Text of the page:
- Women are especially vulnerable, Vendelin Simon thinks. - It is usually the men who decide whether or not to use condoms, and because women are economically dependent. They have few possibilities to leave, even though the man rejects their demands about protected sex.

- It is necessary to change people's way of thinking to be able to combat AIDS. Among other things the attitude that women are second-class citizens - whose most important goal is to get married, almost no matter what. Because of this, women are willing to take on large risks to get married. They are willing to marry men whose wives died of AIDS, because marriage gives them the status of 'normal'. HIV is then part of the marriage contract. Or they accept infidelity because they are brought up to excuse men. But even so, it is possible to mobilise the women's culture to fight HIV/AIDS, he thinks.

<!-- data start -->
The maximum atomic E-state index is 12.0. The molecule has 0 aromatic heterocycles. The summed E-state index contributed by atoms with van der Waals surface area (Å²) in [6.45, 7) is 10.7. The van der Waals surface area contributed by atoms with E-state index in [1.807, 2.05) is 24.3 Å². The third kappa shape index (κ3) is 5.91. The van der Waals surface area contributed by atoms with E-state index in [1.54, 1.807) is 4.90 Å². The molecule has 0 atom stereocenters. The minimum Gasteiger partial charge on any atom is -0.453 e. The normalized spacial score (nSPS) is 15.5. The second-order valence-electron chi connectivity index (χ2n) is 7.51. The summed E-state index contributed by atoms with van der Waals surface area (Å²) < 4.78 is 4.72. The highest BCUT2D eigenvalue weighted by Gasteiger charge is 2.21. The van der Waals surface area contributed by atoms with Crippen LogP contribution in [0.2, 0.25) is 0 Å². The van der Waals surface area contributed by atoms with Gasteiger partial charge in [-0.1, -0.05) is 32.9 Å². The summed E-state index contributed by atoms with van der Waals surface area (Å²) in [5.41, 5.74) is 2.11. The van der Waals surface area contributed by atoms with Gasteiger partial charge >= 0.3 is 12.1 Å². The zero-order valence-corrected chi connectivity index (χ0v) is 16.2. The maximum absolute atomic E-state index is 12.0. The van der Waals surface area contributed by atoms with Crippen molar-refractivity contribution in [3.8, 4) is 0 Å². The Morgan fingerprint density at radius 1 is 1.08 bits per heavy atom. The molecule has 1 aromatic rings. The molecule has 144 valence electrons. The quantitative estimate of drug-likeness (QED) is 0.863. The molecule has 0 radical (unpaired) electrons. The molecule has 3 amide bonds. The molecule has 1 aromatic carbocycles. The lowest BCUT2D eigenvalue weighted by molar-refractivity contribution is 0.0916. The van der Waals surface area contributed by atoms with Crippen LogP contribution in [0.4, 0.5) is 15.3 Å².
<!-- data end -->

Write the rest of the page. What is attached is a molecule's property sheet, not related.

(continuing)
- It looks like women have little direct power in the community. But they do have a lot of influence on older men who traditionally are the community's leaders. Vendelin Simon describes how the women often meet in secret. And if they have a serious problem they march over in a threatening manner to confront the relevant local leaders. And they do not give up. They do not go home again before they have been heard and something is done with the problem. Their mobilisation is so strong that it has influenced those doing rituals and the older men to change their decisions and trust the women's advice. That the women have not yet taken action against HIV/AIDS he thinks is because they do not realise how many are carrying the virus, and also partly due to the fact that the disease is spread through sexual contact. This is therefore not a subject to be discussed in mixed audiences where both genders are represented.